Attorney General Eric Holder escaped the Senate Judiciary Committee virtually unscathed on Wednesday, signaling that the political firestorm over his handling of big terrorism cases may have subsided.Only a few months ago, Republicans were practically calling for Holder's scalp, accusing him of bungling the Christmas Day bombing incident and making a wrongheaded decision to try alleged 9/11 mastermind Khalid Sheikh Mohammed in federal court in New York.
Ex-Marine Provided Hutaree 'Hit List' of Judges and Elected Officials and Served as Group's 'Heavy Gunner'
A former U.S. Marine rifle expert and veteran of the 1991 Persian Gulf War supplied the extremist Christian Hutaree militia with a "hit list" of federal judges and elected officials and served as the group's "heavy gunner" who was responsible for providing a "significant volume of firepower" against designated law-enforcement targets, according to a court document released by federal prosecutors.
Last fall President Obama made what may be his most agonizing decision yet, sending 30,000 more U.S. troops to Afghanistan. But now White House officials are making little secret about how exasperated they are with the erratic behavior of the country's president, Hamid Karzai.
Federal investigators have discovered that two members of the extremist Michigan-based Hutaree militia group charged with plotting to assassinate law-enforcement officers are former U.S. military servicemen, including a Marine Corps corporal who was a Persian Gulf War veteran and decorated expert rifleman.
After setting off the biggest mobilization of U.S. counterterrorism agencies since the unsuccessful Christmas Day underpants bombing attempt, Mohammed Al-Madadi is expected to leave the United States voluntarily within the next day or so, according to a senior administration official.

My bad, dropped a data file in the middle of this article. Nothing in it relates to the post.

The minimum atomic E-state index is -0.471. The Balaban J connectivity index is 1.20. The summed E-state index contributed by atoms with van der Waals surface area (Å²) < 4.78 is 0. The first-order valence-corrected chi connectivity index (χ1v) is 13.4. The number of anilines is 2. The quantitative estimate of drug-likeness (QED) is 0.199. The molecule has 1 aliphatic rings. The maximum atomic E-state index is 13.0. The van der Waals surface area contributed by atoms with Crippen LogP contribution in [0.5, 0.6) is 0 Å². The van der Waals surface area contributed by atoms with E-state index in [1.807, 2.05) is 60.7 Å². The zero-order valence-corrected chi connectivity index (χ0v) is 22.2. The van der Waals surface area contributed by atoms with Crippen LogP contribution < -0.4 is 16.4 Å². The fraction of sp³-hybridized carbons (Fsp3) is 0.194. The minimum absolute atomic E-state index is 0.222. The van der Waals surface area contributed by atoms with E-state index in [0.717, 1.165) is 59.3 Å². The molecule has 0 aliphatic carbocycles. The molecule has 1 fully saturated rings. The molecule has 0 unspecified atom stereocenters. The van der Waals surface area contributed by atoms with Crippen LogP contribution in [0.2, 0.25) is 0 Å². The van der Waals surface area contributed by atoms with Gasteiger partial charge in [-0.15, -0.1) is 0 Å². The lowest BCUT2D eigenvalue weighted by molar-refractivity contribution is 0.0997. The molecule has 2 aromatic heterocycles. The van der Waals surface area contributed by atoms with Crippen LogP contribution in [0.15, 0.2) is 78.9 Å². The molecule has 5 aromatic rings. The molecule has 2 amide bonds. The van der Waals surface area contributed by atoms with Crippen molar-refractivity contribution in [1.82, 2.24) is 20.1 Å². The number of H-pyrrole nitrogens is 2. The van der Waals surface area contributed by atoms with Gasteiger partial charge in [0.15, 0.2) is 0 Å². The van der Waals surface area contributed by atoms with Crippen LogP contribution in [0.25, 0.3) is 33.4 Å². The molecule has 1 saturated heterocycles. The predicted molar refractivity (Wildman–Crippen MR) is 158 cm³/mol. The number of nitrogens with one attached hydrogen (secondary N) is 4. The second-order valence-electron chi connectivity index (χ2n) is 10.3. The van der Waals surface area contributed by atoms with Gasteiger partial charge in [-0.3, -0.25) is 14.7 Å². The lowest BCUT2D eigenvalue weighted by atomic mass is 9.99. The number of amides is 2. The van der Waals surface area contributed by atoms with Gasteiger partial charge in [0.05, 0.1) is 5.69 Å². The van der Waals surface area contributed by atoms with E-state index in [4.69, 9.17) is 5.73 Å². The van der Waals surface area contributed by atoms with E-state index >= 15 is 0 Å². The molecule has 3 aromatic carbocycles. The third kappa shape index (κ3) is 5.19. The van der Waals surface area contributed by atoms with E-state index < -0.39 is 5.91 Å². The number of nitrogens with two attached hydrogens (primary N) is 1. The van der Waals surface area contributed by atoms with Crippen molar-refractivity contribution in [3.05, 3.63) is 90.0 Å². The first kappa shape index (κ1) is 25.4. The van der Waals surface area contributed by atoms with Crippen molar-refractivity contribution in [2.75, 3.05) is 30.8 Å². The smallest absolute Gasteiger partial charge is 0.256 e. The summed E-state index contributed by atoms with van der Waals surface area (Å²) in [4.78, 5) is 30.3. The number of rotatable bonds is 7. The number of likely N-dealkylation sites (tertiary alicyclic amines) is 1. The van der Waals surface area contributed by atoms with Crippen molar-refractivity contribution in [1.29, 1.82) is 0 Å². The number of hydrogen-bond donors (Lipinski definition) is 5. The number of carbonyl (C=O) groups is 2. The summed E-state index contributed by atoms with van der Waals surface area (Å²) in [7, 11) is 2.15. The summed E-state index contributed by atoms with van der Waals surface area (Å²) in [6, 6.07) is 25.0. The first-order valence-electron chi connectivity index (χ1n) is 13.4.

The federal charges announced Monday against nine members of a bizarre "Christian militia" group may be one of the most dramatic examples yet of what some officials have been warning is a worrisome increase in extremist hate activity over the past two years.
A new FBI terrorism case provides a rare nugget of intelligence about Osama bin Laden: the Al Qaeda leader is alive, well, and personally "giving the orders" for the terror group's operations, according to comments made by an alleged American Al Qaeda operative on a secret bureau recording.
The Pentagon is poised to rescind last year's order halting military-commission cases, a final legal step as it gears up to try accused terrorists. But there's an awkward hitch: the new trials will be held in the $12 million, high-tech courtroom at Guantánamo Bay, which will refocus the world's attention on the very prison President Obama pledged to close. "As of right now, we don't have the money or the authority" to hold the trials elsewhere, says a senior Pentagon official who asked not to...
The White House may yet be several weeks away from announcing whether it plans to overrule Attorney General Eric Holder and order that the 9/11 conspirators be tried before military commissions rather than in civilian courts.
Redacted: The CIA's blacked-out version (left) and the original document, released in 2007 (click on image for enlarged version). This being "Sunshine Week"—a nationwide effort by public-interest groups to promote greater access to government information—President Obama took the occasion to once again officially proclaim his commitment to an "unmatched level of transparency" throughout his administration. But somehow they never got the memo at the CIA.